Warning: adult topic ahead.
Hmmm. That may be true, but what about having children in order to pay for your tuition? Nah, selling children isn’t right, now is it? So, what about just giving your DNA so that children can be made for money?
But, I am skipping ahead…
In the mid 1990s I worked in a genetics laboratory at an Ivy League University. Many of the people who I worked with were students who were working to get their doctorates and/or their medical degrees and they naturally made little money, and what little money they did make went to help pay for the extremely high rents in the area.
There came a point in time in which I started absorbing the little innuendos that were circulating around the laboratory and figured out that something a bit strange was going on. And only the guys seemed to be bragging about oddly different, yet wonderful paying extra jobs that they had taken to earn some extra cash—they were selling their sperm for money to sperm banks.
Apparently, the local sperm banks were advertising in the university’s paper that they would pay large sums of money for well educated men with certain traits, looks, height requirements, etc. The same ad was going around the other local universities as well.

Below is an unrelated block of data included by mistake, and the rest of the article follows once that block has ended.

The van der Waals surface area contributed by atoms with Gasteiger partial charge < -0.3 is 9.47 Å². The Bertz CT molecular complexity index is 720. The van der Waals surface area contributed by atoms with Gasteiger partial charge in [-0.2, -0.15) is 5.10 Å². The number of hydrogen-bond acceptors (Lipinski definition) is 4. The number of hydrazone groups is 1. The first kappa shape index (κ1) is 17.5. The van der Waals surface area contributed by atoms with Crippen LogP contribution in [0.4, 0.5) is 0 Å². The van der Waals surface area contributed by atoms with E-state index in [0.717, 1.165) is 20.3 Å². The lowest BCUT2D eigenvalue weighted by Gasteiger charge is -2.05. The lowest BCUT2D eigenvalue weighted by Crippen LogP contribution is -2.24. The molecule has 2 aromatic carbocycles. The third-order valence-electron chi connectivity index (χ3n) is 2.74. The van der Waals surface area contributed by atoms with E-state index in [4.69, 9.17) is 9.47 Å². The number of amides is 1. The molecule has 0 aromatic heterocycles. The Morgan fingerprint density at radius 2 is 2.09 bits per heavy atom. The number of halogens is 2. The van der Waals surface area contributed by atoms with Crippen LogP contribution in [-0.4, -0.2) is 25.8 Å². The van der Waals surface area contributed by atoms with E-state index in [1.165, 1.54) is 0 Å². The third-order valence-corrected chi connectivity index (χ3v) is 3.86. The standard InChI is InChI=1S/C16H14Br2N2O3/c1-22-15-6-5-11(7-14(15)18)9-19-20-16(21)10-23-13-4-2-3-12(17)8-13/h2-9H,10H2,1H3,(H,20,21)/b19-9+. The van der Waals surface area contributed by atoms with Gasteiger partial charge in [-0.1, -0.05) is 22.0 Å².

As it turns out, there are now guidelines that sperm banks have to adhere to be accredited and the selection process is something that varies widely from sperm bank to sperm bank on the moral principles of choosing sperm according to a guide of ethics put out by Stanford :
“Sperm banks differ in their selection of sperm donors. All are highly selective, but some are more selective than others. For example, California Cryobank only accepts donors who attend or have graduated from a “major four-year university.” Donors must also be tall, trim, heterosexual, and between 19 and 34 years old. One sperm bank, the Repository of Germinal Choice at one time only accepted sperm from Nobel Prize winners. Other sperm banks like CryoGam Colorado, Inc. are selective, but not excessively so. They carry a more “normal” gene pool and their philosophy reflects a distaste for elitism. The disparity between ultra selective sperm banks and ones that cater to a more “normal” population raise ethical questions. Is only providing the most elite sperm a form of eugenics? As of yet, these ethical issues have not been resolved. Sperm banks can carry any type of sperm they wish as long as they adhere to proper laboratory standards and respect informed consent.”
I guess people looking for designer babies made with donated, designer and high-educated sperm are willing to pay big bucks. This translated to a lot of extra cash for a few specific guys in the lab.
At first I thought it was pretty funny even if it was being talked about at work. But, after all, it was a legitimate second job for these guys who seemed to be getting richer before my eyes while leaving their deposits for unknown women and couples to use. And some pretty funny jokes were played with anonymous people leaving helpful new career gifts, such as lotion and fancy magazines.